By Sonal Varma and Aurodeep Nandi
With general elections scheduled for April and signs of the tide turning against the ruling BJP, the drumroll of populist policies has intensified over the past six months. While strong macro-fundamentals can accommodate these populist excesses in the short-run, they risk creating imbalances in the medium-term, with implicit prioritisation of consumption over investment. In addition, stimulus during times of economic calm often comes at the cost of crucial policy space needed in the future when the downturn becomes entrenched. Consider the following: the BJP -led National Democratic Alliance (NDA)’s rule during 1999-04 was marked by stable macros of low inflation and favourable external sector dynamics.
However, deteriorating rural terms of trade was one factor that resulted in its electoral defeat in the 2004 elections. The first term of the Congress-led UPA government during 2004-09 marked a reversal in rural fortunes and a return of the UPA government in 2009—likely due to the ‘just right’ mix of prudence and populism. However, as rural reflation and fiscal excesses triggered inflation, real rural incomes declined and, along with corruption scandals, ousted the UPA in 2014. The macro backdrop today seems eerily similar to 2004. Banks had large NPAs during 1999- 04, as they have had during 2014-till now. The BJP MSP and food inflation low then, as now. Rural income growth was low then, as it is now.
At a national level, the experience of the last two decades suggests an inverted-U (a frown) relationship between the degree of populism (defining this predominantly as rural reflationary policies) and the electoral success. Too much populism as well as too little populism (too much prudence) have both resulted in an electoral defeat. The trick is finding the right balance between prudence and populism. Policies around rural India have played a big role in deciding the electoral outcome, as rural India accounts for ~70% of the total population.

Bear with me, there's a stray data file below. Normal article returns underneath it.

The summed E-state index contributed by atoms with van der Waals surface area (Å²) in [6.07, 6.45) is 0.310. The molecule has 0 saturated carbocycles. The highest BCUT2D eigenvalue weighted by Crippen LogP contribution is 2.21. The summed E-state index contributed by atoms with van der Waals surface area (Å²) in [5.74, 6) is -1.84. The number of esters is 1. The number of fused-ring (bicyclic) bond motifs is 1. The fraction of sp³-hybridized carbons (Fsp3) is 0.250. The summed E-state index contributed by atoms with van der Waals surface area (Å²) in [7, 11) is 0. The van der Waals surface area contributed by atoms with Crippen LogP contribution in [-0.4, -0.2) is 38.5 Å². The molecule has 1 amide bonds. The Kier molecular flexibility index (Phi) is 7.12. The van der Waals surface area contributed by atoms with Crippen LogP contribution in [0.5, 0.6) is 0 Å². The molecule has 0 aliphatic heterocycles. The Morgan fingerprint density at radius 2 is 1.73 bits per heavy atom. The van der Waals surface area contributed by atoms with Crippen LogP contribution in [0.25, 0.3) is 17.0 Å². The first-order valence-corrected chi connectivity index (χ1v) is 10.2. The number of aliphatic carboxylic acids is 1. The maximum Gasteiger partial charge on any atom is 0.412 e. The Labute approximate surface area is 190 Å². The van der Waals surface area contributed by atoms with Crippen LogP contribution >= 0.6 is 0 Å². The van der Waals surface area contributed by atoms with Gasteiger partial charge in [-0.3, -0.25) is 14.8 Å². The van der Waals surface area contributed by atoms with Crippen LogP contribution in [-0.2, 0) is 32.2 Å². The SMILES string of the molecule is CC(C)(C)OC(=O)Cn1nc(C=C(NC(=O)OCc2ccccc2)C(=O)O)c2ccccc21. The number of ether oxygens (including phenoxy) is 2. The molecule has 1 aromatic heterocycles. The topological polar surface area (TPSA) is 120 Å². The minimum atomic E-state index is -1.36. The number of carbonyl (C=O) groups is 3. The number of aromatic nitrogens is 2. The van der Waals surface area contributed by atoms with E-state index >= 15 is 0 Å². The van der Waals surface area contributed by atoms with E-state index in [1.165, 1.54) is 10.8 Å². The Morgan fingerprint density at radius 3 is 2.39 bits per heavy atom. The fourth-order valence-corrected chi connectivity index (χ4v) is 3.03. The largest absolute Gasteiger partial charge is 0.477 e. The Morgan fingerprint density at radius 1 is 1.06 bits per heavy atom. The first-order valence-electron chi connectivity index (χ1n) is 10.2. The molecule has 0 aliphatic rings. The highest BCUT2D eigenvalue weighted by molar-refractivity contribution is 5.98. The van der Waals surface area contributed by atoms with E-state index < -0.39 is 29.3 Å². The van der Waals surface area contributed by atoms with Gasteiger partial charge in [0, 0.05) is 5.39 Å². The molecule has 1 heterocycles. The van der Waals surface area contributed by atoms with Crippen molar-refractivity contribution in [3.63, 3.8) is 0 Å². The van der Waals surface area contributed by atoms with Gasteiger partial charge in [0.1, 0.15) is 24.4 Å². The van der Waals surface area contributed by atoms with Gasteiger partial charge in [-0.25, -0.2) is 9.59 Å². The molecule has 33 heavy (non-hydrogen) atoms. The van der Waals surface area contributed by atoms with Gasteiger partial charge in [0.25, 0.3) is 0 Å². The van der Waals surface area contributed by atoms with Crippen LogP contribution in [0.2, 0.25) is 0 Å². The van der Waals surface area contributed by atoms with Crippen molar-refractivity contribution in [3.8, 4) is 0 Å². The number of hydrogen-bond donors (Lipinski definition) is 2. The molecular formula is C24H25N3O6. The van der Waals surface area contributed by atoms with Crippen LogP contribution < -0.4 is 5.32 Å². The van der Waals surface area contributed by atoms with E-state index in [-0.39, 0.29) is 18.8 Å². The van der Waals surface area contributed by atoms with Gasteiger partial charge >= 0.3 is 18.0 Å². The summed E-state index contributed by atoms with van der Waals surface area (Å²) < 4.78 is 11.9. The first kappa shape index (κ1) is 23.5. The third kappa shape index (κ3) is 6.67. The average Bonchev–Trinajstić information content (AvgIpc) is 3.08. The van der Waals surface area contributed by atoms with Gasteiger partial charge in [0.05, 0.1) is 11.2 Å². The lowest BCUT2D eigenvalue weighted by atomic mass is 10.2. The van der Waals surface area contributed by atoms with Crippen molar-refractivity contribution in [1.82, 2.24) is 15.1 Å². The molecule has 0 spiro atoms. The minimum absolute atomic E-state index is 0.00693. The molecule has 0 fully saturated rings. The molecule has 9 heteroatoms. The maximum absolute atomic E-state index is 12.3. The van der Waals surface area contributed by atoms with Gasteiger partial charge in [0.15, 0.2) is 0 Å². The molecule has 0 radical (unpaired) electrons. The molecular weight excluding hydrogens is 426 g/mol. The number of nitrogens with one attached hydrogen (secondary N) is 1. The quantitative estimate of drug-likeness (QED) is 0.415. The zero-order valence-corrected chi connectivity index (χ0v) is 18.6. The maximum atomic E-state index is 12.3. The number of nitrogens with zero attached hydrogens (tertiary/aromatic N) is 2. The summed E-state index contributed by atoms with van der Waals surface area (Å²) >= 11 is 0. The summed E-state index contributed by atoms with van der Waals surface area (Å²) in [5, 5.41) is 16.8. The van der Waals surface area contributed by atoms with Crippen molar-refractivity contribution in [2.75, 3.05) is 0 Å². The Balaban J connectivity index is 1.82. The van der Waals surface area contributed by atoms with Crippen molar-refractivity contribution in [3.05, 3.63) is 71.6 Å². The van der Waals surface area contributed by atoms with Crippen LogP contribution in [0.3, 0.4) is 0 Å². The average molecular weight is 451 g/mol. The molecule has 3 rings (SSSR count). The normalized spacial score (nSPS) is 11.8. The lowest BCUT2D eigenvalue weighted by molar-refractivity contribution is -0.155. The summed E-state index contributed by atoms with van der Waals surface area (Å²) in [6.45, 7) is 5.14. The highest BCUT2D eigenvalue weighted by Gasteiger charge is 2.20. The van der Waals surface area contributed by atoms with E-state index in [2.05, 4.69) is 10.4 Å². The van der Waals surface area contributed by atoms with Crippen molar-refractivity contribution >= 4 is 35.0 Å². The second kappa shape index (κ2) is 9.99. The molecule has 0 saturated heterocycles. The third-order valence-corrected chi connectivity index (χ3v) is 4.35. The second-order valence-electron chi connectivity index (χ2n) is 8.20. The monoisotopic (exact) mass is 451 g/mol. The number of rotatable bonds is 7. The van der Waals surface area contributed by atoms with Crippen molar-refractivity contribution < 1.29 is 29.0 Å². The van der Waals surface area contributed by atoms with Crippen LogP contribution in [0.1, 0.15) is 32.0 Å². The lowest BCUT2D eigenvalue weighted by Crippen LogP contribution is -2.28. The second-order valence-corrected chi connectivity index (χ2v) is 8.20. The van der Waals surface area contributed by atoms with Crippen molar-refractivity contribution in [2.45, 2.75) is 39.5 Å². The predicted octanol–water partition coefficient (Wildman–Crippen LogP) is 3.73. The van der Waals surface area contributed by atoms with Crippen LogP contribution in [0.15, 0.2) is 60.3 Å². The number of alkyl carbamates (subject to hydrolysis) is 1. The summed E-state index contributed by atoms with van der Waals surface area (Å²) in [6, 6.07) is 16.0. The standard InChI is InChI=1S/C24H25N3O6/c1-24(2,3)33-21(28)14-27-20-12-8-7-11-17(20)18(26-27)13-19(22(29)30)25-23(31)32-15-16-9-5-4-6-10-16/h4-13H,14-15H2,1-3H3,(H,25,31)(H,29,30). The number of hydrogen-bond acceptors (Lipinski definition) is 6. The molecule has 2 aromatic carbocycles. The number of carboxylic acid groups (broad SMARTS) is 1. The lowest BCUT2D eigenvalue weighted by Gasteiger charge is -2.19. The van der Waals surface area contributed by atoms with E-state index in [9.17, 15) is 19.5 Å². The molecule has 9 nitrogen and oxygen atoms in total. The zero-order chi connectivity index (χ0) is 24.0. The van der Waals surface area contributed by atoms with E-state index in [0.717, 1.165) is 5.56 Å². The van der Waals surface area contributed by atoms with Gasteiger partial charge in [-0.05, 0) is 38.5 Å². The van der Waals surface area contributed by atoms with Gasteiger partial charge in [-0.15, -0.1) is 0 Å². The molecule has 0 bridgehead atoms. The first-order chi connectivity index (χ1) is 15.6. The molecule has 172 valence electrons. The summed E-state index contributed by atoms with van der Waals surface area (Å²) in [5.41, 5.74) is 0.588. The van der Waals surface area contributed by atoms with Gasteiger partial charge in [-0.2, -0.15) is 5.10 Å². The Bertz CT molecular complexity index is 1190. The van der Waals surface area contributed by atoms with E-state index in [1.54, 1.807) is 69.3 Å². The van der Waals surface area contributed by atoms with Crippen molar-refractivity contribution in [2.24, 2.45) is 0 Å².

The broad direction of macro policies in India is moving towards more accommodation. The triggers are both political and economic. On the fiscal front, the Central government’s fiscal deficit has remained in the 3.4-3.5% of GDP range since FY17 (year ending March). To appease the farm sector, the government announced an income support programme for landholding farmers, which carries the bearings of a perpetual scheme, rather than a one-time cash transfer. This follows the government’s poor decision to raise MSP by at least 1.5-times the production cost in 2018. Other social welfare commitments—health care, pension for unorganised sector—currently don’t entail large monetary allocation, but will likely incur higher expenses in coming years. In the absence of higher goods and services tax revenues, this suggests an upside risk to the future fiscal deficit path.